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Singing cowboys & englishmen 

Cosmic American music was minted in 1960s Los Angeles

He set the scene: In memory of Arthur Lee (1945-2006)

This is the tall tale of two canyons, Laurel and Topanga, and a fabled segment of West Hollywood called the Sunset Strip. Two recent books -- Barney Hoskyns' Hotel California (Wiley), Michael Walker's Laurel Canyon: The Inside Story of Rock-and-Roll's Legendary Neighborhood (Faber & Faber); two forthcoming documentaries, on country-rock icon Gram Parsons and cult pop songwriter Harry Nilsson (awaiting distribution); and a slew of recordings document the fleeting promise of late 1960s Los Angeles as rock & roll Mecca.

"The Southern California folk-rock scene seemed very much a reaction to the British Invasion, which had stolen so much from American traditional music," says John Bemis of Hillsborough, NC, Americana act Hooverville, which comes to Charlotte on Aug. 11. "The scene in LA fused folk elements, such as tight harmonies and acoustic instruments, with rock & roll -- not only rock's sound, but its sensibilities too. The lifestyle of the So-Cal scene was much more rock when compared with the earlier folkies, such as Pete Seeger and the Kingston Trio.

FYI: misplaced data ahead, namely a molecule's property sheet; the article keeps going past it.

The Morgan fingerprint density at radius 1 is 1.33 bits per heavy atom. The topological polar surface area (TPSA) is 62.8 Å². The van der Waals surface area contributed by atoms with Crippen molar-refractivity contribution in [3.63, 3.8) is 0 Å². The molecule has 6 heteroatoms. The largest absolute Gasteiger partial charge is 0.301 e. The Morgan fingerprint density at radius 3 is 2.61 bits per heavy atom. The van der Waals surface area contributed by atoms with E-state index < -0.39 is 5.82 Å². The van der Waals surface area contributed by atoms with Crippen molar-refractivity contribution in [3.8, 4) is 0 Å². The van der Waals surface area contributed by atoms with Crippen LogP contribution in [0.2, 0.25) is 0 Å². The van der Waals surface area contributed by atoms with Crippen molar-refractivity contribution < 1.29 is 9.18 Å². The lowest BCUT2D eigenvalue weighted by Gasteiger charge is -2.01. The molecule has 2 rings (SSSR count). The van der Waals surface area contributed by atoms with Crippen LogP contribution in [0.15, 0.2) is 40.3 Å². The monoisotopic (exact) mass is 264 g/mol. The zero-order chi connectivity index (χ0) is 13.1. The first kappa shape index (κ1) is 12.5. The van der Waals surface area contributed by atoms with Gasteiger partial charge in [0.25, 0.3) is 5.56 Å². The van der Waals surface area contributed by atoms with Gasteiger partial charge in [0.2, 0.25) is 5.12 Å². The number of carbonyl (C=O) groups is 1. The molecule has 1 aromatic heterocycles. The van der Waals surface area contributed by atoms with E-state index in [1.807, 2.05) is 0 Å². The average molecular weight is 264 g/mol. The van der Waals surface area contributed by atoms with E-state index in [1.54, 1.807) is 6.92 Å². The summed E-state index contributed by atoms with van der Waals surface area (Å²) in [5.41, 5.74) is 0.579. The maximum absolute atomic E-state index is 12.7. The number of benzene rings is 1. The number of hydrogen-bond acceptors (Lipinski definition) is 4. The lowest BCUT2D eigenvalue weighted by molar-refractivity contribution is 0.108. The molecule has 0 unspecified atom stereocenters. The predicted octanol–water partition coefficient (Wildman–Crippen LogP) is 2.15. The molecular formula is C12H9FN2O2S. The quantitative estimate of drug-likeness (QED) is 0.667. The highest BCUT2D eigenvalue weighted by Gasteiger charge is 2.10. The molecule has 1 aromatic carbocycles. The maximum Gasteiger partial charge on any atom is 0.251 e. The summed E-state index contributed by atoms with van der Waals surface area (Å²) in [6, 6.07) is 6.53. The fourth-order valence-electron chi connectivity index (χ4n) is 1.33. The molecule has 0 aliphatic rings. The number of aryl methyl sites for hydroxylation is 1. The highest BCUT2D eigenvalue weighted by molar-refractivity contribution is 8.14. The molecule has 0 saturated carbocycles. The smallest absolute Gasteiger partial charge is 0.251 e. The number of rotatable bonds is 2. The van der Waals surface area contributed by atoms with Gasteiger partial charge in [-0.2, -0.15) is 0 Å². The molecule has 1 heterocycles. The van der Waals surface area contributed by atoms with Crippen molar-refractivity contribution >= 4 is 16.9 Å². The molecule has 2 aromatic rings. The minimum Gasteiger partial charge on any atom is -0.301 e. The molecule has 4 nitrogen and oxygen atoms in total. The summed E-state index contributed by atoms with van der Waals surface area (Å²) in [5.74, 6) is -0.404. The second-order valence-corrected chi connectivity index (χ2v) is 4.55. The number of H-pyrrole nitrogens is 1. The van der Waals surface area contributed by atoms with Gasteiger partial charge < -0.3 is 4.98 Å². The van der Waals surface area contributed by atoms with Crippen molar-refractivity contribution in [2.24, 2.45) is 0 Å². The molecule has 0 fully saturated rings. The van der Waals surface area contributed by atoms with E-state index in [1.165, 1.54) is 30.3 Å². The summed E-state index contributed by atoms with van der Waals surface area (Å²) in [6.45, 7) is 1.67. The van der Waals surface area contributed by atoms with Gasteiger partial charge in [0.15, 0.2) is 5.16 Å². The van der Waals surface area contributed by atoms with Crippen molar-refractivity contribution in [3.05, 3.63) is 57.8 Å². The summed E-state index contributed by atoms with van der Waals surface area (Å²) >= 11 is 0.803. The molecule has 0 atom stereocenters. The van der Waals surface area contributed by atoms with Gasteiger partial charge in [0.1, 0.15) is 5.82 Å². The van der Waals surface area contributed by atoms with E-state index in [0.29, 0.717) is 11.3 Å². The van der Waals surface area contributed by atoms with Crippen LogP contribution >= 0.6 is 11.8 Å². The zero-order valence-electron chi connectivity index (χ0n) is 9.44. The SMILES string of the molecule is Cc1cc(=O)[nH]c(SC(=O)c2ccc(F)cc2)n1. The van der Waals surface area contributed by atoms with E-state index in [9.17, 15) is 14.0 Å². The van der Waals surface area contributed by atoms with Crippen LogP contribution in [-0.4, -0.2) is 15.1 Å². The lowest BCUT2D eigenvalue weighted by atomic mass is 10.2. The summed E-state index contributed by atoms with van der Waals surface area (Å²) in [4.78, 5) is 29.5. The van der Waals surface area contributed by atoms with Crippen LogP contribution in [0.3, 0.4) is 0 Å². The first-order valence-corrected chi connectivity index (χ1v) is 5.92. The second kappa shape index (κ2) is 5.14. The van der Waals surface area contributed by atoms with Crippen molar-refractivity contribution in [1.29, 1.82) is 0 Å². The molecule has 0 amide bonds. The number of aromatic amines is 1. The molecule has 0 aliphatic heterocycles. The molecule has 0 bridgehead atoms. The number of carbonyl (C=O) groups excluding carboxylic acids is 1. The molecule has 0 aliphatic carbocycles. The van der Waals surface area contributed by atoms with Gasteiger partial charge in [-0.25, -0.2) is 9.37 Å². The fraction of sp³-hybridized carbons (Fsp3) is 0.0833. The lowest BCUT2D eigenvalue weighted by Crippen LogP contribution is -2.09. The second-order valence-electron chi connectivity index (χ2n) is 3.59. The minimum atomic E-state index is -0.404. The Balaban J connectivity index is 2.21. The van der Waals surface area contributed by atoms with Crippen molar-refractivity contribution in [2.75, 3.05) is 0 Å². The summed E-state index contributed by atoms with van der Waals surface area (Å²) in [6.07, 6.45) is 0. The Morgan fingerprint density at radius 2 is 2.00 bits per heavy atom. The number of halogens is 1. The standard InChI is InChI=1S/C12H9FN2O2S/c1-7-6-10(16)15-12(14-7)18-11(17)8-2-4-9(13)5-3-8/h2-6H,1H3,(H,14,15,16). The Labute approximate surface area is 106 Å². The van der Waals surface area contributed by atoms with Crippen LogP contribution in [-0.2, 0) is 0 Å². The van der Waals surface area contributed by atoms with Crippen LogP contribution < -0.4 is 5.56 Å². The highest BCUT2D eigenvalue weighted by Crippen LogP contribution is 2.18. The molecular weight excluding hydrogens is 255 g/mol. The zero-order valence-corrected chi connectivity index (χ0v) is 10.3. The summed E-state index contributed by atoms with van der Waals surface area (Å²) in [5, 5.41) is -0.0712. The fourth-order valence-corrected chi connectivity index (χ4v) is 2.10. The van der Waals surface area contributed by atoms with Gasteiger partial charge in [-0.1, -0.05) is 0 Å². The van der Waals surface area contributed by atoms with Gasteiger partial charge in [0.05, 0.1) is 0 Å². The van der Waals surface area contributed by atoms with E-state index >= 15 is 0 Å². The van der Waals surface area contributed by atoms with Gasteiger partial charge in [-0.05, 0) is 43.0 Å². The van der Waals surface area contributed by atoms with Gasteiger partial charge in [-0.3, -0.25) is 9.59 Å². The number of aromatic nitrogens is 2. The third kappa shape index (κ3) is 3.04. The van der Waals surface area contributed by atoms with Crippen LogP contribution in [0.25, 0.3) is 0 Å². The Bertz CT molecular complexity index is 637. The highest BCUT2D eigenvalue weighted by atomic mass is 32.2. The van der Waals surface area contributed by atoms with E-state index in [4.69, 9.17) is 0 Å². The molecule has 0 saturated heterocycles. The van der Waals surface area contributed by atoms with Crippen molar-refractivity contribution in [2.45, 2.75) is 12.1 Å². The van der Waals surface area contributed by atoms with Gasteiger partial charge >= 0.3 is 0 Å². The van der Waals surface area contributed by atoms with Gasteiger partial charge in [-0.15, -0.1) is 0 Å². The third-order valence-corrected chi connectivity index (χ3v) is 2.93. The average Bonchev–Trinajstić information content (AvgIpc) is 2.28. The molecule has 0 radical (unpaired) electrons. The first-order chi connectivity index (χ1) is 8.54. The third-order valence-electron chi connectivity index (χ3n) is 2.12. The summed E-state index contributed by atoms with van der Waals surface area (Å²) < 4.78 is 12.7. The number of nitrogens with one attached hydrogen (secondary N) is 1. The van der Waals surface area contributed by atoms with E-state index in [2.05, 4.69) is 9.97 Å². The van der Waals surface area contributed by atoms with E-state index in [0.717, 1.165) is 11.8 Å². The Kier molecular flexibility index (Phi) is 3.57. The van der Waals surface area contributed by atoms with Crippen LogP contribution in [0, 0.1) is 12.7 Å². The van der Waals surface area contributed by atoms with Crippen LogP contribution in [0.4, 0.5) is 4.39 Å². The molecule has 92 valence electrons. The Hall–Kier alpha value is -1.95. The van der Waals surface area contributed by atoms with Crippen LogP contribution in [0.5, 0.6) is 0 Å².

"Of all those [Laurel Canyon] bands, we're most significantly influenced by Gram [Parsons] and Chris Hillman. They were the traditionalists of the bunch, and Hooverville has covered several of their tunes over the years."

Bemis and company's latest CD, Follow That Trail of Dust Back Home (Back Up and Push), balances the singing and writing talents of the group's frontline trio, recalling the essence of a primary Laurel Canyon influence, The Band. Although mostly Canadian, the fabled Americana outfit recorded its second, self-titled album in LA, and Music From Big Pink proved a watershed release for the area's aspiring singing cowboys. NYC's Ollabelle, which spotlights the soulful style of Amy Helm, also has a great new disc out, Riverside Battle Songs (Verve Forecast); "Fall Back" echoes the rootsy work of Helm's father, Southern Band legend Levon, acutely. And another prominent canyon rock heir, Chris Stills, has a fine EP out on V2 containing a cover of The Band's "The Weight" done en français as "Fanny."